Donald's Encyclopedia of Popular Music


WINTER, Johnny

(b John Dawson Winter III, 22 February 1944, Beaumont TX; d 16 July 2014 in a hotel room in Zurich) Blues guitarist. The family lived in Leland, Mississippi, but Winter's father, a cotton dealer, was in the US Army in 1944, and his wife went to Beaumont to be with her family when she gave birth. The family subsequently moved to Beaumont permanently, but continued to spend summers in Mississippi; Johnny said that he thought he was a native of that state until he was 12 or so.

He grew up in Texas with younger brother Edgar, brought up on Howlin' Wolf, Muddy Waters etc, and made his first record at 15: 'Schoolday Blues' by Johnny and the Jammers on Dart (with Edgar on piano). He moved to Chicago, playing with many obscure groups: Gene Taylor and the Down Beats, It and Them (aka Black Plague, with Edgar); early work was later released on Imperial as Progressive Blues Experiment, on GRT as The Johnny Winter Experiment at the same time as his proper debut Johnny Winter '69 on Columbia, which despite the heavy competition reached the top 25 LPs USA, with Second Winter '70 featuring Tommy Shannon on bass, John 'Red' Turner on drums, who'd played with him since '68, plus Edgar. Club owner Steve Paul signed him to management contract, linked him with the McCoys (of pop hit 'Hang On Sloopy' fame) for Johnny Winter And '71, which took him towards rambling acid rock. Guitarist Rick Derringer and Randy Hobbs on bass were joined by Bobby Caldwell on drums for Live/Johnny Winter And '71, covering Chuck Berry, Rolling Stones and others in a good-time rock vein. After a drug-imposed period of retirement, he re-emerged with Still Alive And Well '73; thenceforth returned to hard blues, where his heart was and where he was highly rated, producing Waters's popular Hard Again and touring with him. Saints And Sinners and John Dawson Winter III '74, Captured Live and Together (with Edgar) '76, Nothin' But The Blues '77, Red Hot And Blue '79 worked the same ground; he sparked briefly with Raisin' Cain '80, a trio with Jon Paris on bass and harmonica and drummer Bobby Torello. Most of the later LPs were on a custom Blue Sky label, most went out of print while the earliest LPs were still selling.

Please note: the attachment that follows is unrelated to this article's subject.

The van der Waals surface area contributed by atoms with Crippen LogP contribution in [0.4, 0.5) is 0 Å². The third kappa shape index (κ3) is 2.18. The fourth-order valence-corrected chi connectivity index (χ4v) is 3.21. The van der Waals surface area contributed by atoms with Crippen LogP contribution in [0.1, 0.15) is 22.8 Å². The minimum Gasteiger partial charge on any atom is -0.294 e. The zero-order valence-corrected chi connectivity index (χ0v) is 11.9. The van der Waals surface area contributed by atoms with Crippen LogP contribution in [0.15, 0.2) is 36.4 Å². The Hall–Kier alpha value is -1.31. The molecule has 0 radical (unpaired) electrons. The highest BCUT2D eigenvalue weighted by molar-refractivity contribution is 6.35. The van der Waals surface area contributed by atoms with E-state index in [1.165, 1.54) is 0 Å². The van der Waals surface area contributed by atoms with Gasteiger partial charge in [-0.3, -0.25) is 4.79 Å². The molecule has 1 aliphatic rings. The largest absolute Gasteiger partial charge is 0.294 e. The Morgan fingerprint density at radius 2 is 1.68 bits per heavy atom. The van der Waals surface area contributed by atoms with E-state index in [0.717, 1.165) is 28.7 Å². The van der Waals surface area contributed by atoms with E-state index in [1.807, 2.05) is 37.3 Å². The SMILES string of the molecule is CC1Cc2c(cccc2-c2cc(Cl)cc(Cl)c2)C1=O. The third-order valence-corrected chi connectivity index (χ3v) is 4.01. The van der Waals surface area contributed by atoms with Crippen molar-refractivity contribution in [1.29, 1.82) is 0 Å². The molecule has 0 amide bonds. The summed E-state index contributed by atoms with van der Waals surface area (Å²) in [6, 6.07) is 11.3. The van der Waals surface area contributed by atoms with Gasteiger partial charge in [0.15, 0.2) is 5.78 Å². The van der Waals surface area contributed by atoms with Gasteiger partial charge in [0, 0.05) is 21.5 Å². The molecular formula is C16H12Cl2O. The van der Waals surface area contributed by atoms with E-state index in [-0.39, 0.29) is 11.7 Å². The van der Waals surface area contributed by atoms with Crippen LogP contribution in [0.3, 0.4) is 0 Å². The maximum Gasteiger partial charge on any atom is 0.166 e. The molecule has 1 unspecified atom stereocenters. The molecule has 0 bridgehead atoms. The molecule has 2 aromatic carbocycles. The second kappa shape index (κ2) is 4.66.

He signed with Chicago's Alligator label, with an unpretentious policy of ladling out the straight stuff for fans: no horns, no background singers, no synthesizers; Guitar Slinger '84 returned him to the charts, backed by labelmates; Serious Business kept him there, with Casey Jones on drums, Johnny B. Gayden on bass, Ken Saydack on piano; Third Degree '86 added guests Mac Rebennack on two tracks, old comrades Turner and Shannon on three. Reissues on Columbia included a two-CD compilation A Rock'N'Roll Collection; some of the Blue Skies have been reissued on CD; Hey, Where's Your Brother? and Let Me In are on Pointblank; The Winter Of '88 on MCA. He was recording for Relix in the '90s. Roots in 2011 covered songs by Robert Johnson, Elmore James and Little Walter, and featured guests Derek Trucks, Vince Gill and Edgar; Step Back was due for release in September 2014, with guitarists Eric Clapton, BIlly Gibbons and Joe Perry.